The Call for Rain in Imazighen (Berber) Rituals and Legends in North Africa
Mohammad Usus (Morocco)
Taghonja or ‘rain’s bride’ is a ritual widely known in Northern Africa, in both Arabic and Tamazight-speaking areas. One of the oldest rituals for calling for rain, rain’s bride (also Anzar’s bride) is an appeal to the heavens to send rain to lands threatened by drought, water scarcity and crop damage.
The ritual is performed throughout the Maghreb, with very slight variances among regions according to Emile Laoust, a well-known scholar who studied the Imazighen; a significant part of his valuable book ‘Mots et choses berbères’ describes Tagnja or Taghonja rituals across the countries and tribes of North Africa.
In the Anzar’s bride ritual, Tagnja or Taghonja is the name given to a wooden doll made out of a pestle or ladle and dressed in bridal wear known as Tislit. The doll’s arms are spoons that are meant to collect rainwater. Women carry Anzar’s bride across districts and villages and to shrines while chanting the prayers for rain. Children accompany the women, and people along the way spray the doll with water. A ritual feast is served near the river, on the threshing floor, in a shrine, or on top of a hill, according to the region. The doll, its name, its bridal clothes and the songs that are chanted may vary from place to place.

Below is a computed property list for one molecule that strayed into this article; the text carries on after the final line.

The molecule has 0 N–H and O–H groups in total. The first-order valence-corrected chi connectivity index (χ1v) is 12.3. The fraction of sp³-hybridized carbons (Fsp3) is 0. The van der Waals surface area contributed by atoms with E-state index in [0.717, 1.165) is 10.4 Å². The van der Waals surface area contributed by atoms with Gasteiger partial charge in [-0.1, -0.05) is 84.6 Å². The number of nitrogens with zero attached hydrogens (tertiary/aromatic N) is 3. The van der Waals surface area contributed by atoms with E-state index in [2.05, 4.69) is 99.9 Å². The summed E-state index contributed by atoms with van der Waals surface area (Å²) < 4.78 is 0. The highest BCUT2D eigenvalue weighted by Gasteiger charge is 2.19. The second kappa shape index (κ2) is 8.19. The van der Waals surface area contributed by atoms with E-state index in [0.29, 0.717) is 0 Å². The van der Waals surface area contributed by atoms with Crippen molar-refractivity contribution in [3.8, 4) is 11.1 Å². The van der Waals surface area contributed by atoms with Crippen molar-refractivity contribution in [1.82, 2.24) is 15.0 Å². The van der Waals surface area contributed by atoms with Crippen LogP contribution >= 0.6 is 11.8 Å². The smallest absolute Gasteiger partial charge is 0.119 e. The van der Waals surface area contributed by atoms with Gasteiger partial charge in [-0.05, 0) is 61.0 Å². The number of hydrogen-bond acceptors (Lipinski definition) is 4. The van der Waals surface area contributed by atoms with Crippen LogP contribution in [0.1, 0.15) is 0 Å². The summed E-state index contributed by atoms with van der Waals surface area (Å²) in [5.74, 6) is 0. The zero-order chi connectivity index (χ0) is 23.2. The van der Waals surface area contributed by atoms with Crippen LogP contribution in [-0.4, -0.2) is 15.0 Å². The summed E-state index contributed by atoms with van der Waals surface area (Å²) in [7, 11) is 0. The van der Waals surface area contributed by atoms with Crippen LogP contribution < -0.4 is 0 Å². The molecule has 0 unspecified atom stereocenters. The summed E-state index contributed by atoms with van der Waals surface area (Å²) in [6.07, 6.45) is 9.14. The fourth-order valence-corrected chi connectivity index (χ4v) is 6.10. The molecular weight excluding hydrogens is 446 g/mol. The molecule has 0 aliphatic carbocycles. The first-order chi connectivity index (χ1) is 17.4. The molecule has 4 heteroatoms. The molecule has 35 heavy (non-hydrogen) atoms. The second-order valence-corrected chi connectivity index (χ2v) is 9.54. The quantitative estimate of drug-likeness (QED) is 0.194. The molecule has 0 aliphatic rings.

Sometimes women carry an unclothed ladle or large spoon during the procession, (as is the case in Jerba in Tunis and Mizab in Algeria), but the doll is always called some variant of the name Tagnja, such as Ghanja, Taghonja or Tarenza.
Most of the researchers who studied this ritual provided descriptive data without mentioning the ritual’s mythological origin, but H. Genevois collected a text from the At Ziki of High Sebaou (Kabylie) that includes an important story narrated by the Algerian tribe.
The old Amazigh and North African beliefs and mythology are entrenched in Maghreb in the people’s behavior, rituals, customs and language; they persist in the collective unconscious, even if forgotten.
Islam has greatly influenced culture in Maghreb, but the Amazigh people are still influenced by ancient mythology that has its origins in Ancient Mediterranean culture and traditions. As a result, it is impossible to understand the behavior and attitudes of contemporary Maghreb without referring to the mythology that underpins them. The collection, documentation and analysis of further details of this mythology would help to shed light on many of the Berbers’ secrets, beliefs, rituals and traditions, and on many aspects of both Berber and Arab Maghreb culture. A study of Amazigh mythology would help to explain the symbols and motifs in their rituals, tattoos, woven fabrics, ceremonies, traditional songs and poems.
Although the majority of texts about Imazighen mythology have been lost or altered, the rituals have survived. However, it is difficult to interpret a ritual without referring to its mythological origin because in many cases the ritual is merely a re-enactment and celebration of the myth. According to Gusdorf, rituals revive the myth and, according to van der Leeuw, the rituals are reincarnations of the myth.